Most job opportunities have dried up, they say
I think of myself as a daily wager, struggling to live day to day, Ibrahim Amin admitted as he worked on a big project for a US-based security company that he’d started two months back.
Amin is a senior freelance developer who secures tech projects from abroad but things have become tight ever since the coronvirus spread fear across the globe.
“I have a team to pay and we get by when we have orders,” he said, explaining that he ordinarily makes around $75,000 a month but now there are fewer orders. He has hired a team of professionals, emerging as a startup but other freelancers may not be as lucky.
Another freelancer, Mansoor Ali, who claims expertise in a range of tech assignments and “works to stay afloat with his expenses”, says work on Upwork and Fiverr–two popular freelance platforms–has vanished.
He says his work has taken a hit–he used to make around $700 a month pre-coronavirus and is currently making around $200. “My leads are down by 70 to 80%.”
Some of the digital freelancers SAMAA Digital spoke to said local and international markets are haunted by the coronavirus.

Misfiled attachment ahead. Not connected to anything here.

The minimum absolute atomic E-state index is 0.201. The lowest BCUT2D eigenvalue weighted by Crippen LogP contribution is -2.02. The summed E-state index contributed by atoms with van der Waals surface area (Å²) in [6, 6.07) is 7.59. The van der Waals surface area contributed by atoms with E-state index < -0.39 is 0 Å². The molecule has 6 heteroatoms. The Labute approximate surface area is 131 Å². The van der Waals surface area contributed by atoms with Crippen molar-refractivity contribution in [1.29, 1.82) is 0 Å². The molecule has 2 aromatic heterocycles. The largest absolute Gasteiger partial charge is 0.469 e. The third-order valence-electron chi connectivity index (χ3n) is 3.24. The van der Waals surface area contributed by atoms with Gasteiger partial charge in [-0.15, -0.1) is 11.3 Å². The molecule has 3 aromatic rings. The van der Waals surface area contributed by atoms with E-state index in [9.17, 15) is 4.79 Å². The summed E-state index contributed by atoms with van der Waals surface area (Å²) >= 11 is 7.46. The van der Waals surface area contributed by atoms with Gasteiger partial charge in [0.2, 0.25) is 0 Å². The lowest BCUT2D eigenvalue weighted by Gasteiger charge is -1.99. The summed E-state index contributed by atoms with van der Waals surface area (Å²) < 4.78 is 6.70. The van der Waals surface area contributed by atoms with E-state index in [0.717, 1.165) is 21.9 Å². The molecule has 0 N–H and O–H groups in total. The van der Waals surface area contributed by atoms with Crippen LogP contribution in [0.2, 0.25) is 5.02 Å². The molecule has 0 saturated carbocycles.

Clients are now learning how to do smaller assignments through YouTube tutorials, explained freelancer Hassan Ahmed Zubairi. But for the complicated work, Zubairi said people are waiting for the coronavirus-led panic to fizzle out first. “Web development is hefty work and people cannot do it themselves, so they are deferring those plans for later.”
But while most freelancers are decrying a slump, Hameedulla Khan says he has more leads than ever.
“The customers are there,” he said, “it’s just that they are not willing to pay as much as their projects would otherwise cost.” He said that since the clients don’t find freelancers working at their desired rates, he signs up for the orders. “Overall there is a decline but also an opportunity for me.”
A recently published report by global payment platform Payoneer, the 2019 Global Gig-Economy Index, placed Pakistan’s information and communication sector fourth in the world. It noted that the freelancing community has grown in the last 12 months, from just 4% in the second half of 2018 to 42% in the second quarter of 2019. It based its report on a survey of 300,000 Pakistani freelancers.
There are no numbers, however, to show whether all the payments are repatriated to the country of origin, as international payment system Paypal doesn’t operate in Pakistan.
Keeping that in mind, the State Bank increased the limit for individual remittances from $5,000 a month to $25,000 a month. A statement read, “The enhancement will facilitate freelancers to route greater value of funds…”
But the global pandemic has come close to jeopardizing the freelance market in Pakistan as the plunge was both unprecedented and universal.